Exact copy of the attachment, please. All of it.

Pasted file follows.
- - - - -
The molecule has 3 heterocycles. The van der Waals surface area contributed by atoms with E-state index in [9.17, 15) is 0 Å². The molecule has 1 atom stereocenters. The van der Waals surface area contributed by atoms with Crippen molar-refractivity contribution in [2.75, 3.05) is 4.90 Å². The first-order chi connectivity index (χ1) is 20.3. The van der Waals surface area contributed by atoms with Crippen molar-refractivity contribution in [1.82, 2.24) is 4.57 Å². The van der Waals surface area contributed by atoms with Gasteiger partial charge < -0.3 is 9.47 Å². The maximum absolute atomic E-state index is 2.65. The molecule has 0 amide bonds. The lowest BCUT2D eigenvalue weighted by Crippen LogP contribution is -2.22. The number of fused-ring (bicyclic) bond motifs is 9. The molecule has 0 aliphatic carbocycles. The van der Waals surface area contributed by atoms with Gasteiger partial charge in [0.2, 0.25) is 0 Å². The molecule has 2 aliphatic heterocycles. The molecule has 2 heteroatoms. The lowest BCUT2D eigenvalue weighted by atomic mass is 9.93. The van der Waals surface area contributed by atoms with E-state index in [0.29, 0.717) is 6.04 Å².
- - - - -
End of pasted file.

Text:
The molecule has 3 heterocycles. The van der Waals surface area contributed by atoms with E-state index in [9.17, 15) is 0 Å². The molecule has 1 atom stereocenters. The van der Waals surface area contributed by atoms with Crippen molar-refractivity contribution in [2.75, 3.05) is 4.90 Å². The first-order chi connectivity index (χ1) is 20.3. The van der Waals surface area contributed by atoms with Crippen molar-refractivity contribution in [1.82, 2.24) is 4.57 Å². The van der Waals surface area contributed by atoms with Gasteiger partial charge < -0.3 is 9.47 Å². The maximum absolute atomic E-state index is 2.65. The molecule has 0 amide bonds. The lowest BCUT2D eigenvalue weighted by Crippen LogP contribution is -2.22. The number of fused-ring (bicyclic) bond motifs is 9. The molecule has 0 aliphatic carbocycles. The van der Waals surface area contributed by atoms with Gasteiger partial charge in [0.2, 0.25) is 0 Å². The molecule has 2 aliphatic heterocycles. The molecule has 2 heteroatoms. The lowest BCUT2D eigenvalue weighted by atomic mass is 9.93. The van der Waals surface area contributed by atoms with E-state index in [0.29, 0.717) is 6.04 Å².